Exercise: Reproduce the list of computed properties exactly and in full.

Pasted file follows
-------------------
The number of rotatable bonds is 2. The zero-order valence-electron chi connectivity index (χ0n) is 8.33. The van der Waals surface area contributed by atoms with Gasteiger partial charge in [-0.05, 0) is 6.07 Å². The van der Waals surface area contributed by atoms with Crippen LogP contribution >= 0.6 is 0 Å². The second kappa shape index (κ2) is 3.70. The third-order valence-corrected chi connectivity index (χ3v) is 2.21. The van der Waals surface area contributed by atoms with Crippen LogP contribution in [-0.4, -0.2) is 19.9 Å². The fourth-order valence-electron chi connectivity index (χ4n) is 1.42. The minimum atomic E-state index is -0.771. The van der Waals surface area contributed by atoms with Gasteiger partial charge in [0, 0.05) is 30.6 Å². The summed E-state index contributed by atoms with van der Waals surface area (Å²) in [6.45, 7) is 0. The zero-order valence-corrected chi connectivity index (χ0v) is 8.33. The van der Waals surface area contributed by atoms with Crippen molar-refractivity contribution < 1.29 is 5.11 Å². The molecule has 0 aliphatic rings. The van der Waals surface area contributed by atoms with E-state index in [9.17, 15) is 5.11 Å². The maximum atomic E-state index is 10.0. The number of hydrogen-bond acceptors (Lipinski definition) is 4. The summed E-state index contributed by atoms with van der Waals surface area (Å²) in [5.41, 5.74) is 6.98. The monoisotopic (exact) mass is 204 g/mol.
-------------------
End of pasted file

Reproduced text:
The number of rotatable bonds is 2. The zero-order valence-electron chi connectivity index (χ0n) is 8.33. The van der Waals surface area contributed by atoms with Gasteiger partial charge in [-0.05, 0) is 6.07 Å². The van der Waals surface area contributed by atoms with Crippen LogP contribution >= 0.6 is 0 Å². The second kappa shape index (κ2) is 3.70. The third-order valence-corrected chi connectivity index (χ3v) is 2.21. The van der Waals surface area contributed by atoms with Crippen LogP contribution in [-0.4, -0.2) is 19.9 Å². The fourth-order valence-electron chi connectivity index (χ4n) is 1.42. The minimum atomic E-state index is -0.771. The van der Waals surface area contributed by atoms with Gasteiger partial charge in [0, 0.05) is 30.6 Å². The summed E-state index contributed by atoms with van der Waals surface area (Å²) in [6.45, 7) is 0. The zero-order valence-corrected chi connectivity index (χ0v) is 8.33. The van der Waals surface area contributed by atoms with Crippen molar-refractivity contribution < 1.29 is 5.11 Å². The molecule has 0 aliphatic rings. The van der Waals surface area contributed by atoms with E-state index in [9.17, 15) is 5.11 Å². The maximum atomic E-state index is 10.0. The number of hydrogen-bond acceptors (Lipinski definition) is 4. The summed E-state index contributed by atoms with van der Waals surface area (Å²) in [5.41, 5.74) is 6.98. The monoisotopic (exact) mass is 204 g/mol.